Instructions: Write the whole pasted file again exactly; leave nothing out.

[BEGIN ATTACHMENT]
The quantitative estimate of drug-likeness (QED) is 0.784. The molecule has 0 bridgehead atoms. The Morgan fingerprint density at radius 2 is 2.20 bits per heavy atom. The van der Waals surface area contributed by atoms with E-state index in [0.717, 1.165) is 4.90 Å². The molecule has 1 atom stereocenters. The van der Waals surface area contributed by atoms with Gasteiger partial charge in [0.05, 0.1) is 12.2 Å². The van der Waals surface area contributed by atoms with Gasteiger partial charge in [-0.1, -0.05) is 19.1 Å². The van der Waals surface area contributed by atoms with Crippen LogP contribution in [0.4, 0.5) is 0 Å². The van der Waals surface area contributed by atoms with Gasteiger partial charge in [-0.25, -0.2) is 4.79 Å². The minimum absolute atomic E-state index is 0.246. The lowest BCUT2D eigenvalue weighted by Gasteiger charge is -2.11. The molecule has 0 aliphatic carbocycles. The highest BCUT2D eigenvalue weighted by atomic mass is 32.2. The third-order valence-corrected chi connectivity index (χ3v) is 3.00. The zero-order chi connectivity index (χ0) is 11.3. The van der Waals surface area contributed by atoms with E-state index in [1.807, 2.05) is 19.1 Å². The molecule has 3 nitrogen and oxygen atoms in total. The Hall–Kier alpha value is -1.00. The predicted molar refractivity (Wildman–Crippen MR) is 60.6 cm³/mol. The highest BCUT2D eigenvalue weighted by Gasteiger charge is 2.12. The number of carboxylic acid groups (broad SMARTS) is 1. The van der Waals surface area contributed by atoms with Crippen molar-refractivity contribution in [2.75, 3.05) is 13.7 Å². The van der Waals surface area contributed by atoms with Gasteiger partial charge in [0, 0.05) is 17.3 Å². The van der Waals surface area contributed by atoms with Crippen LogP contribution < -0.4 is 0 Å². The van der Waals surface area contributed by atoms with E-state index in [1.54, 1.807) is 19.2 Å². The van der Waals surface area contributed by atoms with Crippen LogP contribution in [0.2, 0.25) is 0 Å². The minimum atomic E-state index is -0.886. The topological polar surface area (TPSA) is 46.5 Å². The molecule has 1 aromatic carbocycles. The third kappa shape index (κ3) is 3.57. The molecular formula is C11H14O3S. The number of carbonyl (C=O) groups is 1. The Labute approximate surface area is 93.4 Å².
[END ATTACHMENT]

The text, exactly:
The quantitative estimate of drug-likeness (QED) is 0.784. The molecule has 0 bridgehead atoms. The Morgan fingerprint density at radius 2 is 2.20 bits per heavy atom. The van der Waals surface area contributed by atoms with E-state index in [0.717, 1.165) is 4.90 Å². The molecule has 1 atom stereocenters. The van der Waals surface area contributed by atoms with Gasteiger partial charge in [0.05, 0.1) is 12.2 Å². The van der Waals surface area contributed by atoms with Gasteiger partial charge in [-0.1, -0.05) is 19.1 Å². The van der Waals surface area contributed by atoms with Crippen LogP contribution in [0.4, 0.5) is 0 Å². The van der Waals surface area contributed by atoms with Gasteiger partial charge in [-0.25, -0.2) is 4.79 Å². The minimum absolute atomic E-state index is 0.246. The lowest BCUT2D eigenvalue weighted by Gasteiger charge is -2.11. The molecule has 0 aliphatic carbocycles. The highest BCUT2D eigenvalue weighted by atomic mass is 32.2. The third-order valence-corrected chi connectivity index (χ3v) is 3.00. The zero-order chi connectivity index (χ0) is 11.3. The van der Waals surface area contributed by atoms with E-state index in [1.807, 2.05) is 19.1 Å². The molecule has 3 nitrogen and oxygen atoms in total. The Hall–Kier alpha value is -1.00. The predicted molar refractivity (Wildman–Crippen MR) is 60.6 cm³/mol. The highest BCUT2D eigenvalue weighted by Gasteiger charge is 2.12. The number of carboxylic acid groups (broad SMARTS) is 1. The van der Waals surface area contributed by atoms with Crippen molar-refractivity contribution in [2.75, 3.05) is 13.7 Å². The van der Waals surface area contributed by atoms with Gasteiger partial charge in [0, 0.05) is 17.3 Å². The van der Waals surface area contributed by atoms with Crippen LogP contribution < -0.4 is 0 Å². The van der Waals surface area contributed by atoms with E-state index in [1.54, 1.807) is 19.2 Å². The van der Waals surface area contributed by atoms with Crippen LogP contribution in [0.2, 0.25) is 0 Å². The minimum atomic E-state index is -0.886. The topological polar surface area (TPSA) is 46.5 Å². The molecule has 1 aromatic carbocycles. The third kappa shape index (κ3) is 3.57. The molecular formula is C11H14O3S. The number of carbonyl (C=O) groups is 1. The Labute approximate surface area is 93.4 Å².